Tag Archives: Sakura

Cherry Blossoms in Northern Japan

Photo property of newinnippon.

The cherry blossom have arrived in Misawa Japan. I’m so glad to be home in Japan once again and just in time for spring! Here is a beautiful poem by C. Richard Miles that describes my feelings better than I ever could…

Photo property of newinnippon.

Cherry Blossom
The cherry blossom’s out to brighten city streets
And daffodils all shout that spring is here to greet
The trees, about to burst in bud and leaf and bloom,
That bring us all relief from winter’s hateful gloom.
The cherry blossom’s out and scattered in a drift
All down the busy road, a welcome petalled gift
Resembling winter snow, all soft and white and light
But not so cruel and cold, this cheerful, happy sight.
The cherry blossom’s out, so simple clean and pure
Before it starts to fall upon the road’s rough floor
But even in the crush of traffic’s trundling wheels
Its bloom brings us a blush of beauty, which appeals.
The cherry blossom’s out and floats upon the breeze
Which toys with every branch upon the cherry trees
In cheerful playfulness on this soft, spring-like day
An early splash of white before the buds of May. 


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First Cherry Blossom Sighting


Since we first arrived in Japan, I have been fascinated by the cherry blossom or sakura. The five petal cherry blossom is seen everywhere in classical and pop cultural throughout Japan. Cherry blossom viewing is so popular a past time that the national weather service of Japan provides a blossom tracker so that people will know where the blossom are blooming and on what date. The viewing parties usually involve sake, food, and friends. No wonder the idea is catching on around the world! Cherry blossom viewing festivals are held in the USA in Washington, DC and also in Macon, Georgia. Because cherry blossoms have short blooming times and are fragile, the japanese have used to symbolize the transience of life and as a reminder to celebrate the beauty found in the moment.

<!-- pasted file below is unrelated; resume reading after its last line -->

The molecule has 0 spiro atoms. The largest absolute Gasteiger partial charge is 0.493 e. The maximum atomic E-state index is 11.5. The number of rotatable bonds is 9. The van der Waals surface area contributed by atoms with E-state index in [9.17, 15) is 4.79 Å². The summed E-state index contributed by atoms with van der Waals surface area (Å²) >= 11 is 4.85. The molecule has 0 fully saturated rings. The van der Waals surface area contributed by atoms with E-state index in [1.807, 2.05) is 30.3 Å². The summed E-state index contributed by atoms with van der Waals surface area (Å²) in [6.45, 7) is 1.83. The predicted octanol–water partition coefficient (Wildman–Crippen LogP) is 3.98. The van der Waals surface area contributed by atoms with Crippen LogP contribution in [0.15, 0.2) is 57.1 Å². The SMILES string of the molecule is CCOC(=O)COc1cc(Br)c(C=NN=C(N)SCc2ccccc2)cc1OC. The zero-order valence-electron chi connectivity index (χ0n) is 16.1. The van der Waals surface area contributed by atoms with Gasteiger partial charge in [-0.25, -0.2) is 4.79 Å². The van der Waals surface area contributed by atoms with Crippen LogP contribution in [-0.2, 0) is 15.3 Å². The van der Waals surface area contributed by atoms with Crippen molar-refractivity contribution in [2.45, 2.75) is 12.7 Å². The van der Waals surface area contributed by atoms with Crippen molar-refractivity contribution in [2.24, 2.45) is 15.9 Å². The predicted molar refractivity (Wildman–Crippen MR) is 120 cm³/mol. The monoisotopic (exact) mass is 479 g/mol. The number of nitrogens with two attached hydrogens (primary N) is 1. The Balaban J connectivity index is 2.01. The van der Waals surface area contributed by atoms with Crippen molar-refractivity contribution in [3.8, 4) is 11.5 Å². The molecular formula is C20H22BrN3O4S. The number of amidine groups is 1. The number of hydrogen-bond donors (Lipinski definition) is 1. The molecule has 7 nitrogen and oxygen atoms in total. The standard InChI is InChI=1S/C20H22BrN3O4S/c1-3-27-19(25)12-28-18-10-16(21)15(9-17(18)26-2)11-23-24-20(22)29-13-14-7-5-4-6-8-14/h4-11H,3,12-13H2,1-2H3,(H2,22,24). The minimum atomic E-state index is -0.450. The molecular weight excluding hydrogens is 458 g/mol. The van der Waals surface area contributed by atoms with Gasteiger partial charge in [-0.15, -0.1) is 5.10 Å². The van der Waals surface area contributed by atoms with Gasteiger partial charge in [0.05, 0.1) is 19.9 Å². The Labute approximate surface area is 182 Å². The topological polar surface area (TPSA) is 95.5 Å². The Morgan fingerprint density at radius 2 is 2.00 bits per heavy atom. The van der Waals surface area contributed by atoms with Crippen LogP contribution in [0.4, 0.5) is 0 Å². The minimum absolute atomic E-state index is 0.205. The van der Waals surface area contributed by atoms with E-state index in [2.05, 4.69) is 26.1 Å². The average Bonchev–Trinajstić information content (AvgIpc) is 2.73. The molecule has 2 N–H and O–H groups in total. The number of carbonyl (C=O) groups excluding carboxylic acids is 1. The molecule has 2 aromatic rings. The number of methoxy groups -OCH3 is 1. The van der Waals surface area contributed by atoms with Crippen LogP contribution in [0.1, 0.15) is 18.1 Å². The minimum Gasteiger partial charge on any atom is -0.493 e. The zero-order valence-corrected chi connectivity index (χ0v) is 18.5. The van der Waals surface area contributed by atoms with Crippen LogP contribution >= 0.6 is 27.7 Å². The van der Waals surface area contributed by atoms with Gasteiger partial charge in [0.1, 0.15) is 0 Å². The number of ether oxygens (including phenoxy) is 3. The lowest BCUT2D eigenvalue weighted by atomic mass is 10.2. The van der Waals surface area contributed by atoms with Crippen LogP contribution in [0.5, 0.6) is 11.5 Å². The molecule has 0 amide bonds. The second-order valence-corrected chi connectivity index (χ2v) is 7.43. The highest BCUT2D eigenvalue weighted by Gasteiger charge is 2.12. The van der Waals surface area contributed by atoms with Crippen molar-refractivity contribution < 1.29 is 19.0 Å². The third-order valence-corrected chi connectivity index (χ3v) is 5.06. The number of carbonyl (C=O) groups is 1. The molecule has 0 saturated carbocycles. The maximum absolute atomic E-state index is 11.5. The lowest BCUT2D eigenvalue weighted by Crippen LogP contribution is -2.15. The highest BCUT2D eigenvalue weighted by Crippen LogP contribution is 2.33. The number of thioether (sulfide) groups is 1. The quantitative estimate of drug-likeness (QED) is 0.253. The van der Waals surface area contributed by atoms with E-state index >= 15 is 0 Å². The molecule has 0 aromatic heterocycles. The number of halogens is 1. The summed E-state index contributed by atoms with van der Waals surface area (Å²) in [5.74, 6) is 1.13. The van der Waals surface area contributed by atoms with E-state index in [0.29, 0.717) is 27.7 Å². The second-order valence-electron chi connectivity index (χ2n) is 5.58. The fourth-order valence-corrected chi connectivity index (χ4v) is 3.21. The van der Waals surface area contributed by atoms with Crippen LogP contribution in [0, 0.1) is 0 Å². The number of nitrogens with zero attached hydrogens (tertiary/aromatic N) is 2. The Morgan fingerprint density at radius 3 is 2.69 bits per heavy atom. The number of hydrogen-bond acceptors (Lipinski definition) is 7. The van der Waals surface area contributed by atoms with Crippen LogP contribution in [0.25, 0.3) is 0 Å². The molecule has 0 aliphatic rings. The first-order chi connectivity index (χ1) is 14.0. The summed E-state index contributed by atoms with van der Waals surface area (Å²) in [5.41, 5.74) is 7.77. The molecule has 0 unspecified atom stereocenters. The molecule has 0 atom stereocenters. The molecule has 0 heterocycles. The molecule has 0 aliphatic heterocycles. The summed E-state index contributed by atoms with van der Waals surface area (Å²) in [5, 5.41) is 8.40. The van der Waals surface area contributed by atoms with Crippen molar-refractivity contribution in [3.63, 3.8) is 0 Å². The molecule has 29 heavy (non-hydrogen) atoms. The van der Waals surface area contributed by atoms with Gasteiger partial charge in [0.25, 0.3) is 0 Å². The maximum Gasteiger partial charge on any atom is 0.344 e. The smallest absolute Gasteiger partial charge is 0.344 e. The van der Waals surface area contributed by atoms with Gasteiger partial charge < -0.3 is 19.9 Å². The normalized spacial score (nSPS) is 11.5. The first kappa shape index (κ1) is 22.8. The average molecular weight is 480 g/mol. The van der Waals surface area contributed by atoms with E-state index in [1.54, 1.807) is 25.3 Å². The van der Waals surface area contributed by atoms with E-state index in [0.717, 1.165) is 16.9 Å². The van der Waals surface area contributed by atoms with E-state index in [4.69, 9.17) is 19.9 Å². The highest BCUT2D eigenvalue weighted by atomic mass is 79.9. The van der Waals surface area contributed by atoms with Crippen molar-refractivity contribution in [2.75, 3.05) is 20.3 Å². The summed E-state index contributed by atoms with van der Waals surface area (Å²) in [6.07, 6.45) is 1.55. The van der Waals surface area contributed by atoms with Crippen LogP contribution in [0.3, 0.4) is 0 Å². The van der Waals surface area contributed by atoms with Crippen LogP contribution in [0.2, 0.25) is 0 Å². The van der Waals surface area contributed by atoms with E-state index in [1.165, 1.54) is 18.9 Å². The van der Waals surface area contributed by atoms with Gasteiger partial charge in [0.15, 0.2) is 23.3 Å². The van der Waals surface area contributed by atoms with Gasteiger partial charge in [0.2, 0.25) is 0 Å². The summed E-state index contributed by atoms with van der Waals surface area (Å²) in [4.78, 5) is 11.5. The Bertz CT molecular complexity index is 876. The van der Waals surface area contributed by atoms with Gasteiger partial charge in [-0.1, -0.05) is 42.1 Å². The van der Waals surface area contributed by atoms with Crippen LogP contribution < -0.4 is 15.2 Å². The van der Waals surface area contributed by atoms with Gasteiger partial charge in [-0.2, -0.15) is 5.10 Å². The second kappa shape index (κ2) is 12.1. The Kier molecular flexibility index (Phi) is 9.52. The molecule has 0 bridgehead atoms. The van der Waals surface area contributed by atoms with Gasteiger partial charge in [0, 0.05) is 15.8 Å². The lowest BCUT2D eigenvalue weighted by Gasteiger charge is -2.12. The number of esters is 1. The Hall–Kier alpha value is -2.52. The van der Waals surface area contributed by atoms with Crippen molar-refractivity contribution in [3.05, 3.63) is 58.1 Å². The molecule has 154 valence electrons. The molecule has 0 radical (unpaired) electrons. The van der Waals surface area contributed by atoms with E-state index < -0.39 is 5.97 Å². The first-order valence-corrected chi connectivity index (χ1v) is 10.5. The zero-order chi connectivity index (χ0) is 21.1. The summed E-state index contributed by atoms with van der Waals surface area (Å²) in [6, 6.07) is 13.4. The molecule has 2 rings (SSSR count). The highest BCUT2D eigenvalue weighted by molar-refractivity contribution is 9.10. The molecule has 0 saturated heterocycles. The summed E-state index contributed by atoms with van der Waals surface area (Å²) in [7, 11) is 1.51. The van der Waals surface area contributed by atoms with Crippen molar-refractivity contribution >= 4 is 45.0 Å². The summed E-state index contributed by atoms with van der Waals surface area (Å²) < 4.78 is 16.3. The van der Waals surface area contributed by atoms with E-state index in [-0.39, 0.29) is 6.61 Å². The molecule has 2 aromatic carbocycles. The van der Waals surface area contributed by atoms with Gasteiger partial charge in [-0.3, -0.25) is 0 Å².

Today we were walking through a park in Hachinohe, I spotted the first cherry blossoms we have seen this spring. There was a group of children playing around the tree, attempting to climb on the branches. Two little girls clutched a few small branches from the trees, admiring the beautiful white petals. As we approached the tree, one of the little girls ran up to me and began to introduce herself in japanese. I introduced my husband and myself and realized that I had just ran out of japanese conversational phrases. No matter. Although there was a language barrier and an age difference of about thirty years, we were both drawn to the beauty of the cherry blossom tree and both enjoyed the first signs of spring.

Ono no Komachi: The hue of the cherry (9th C. CE)

The hue of the blossom
fades too quickly from sight
all for nothing
this body of mine grows old —
spring rain ceaselessly falling.

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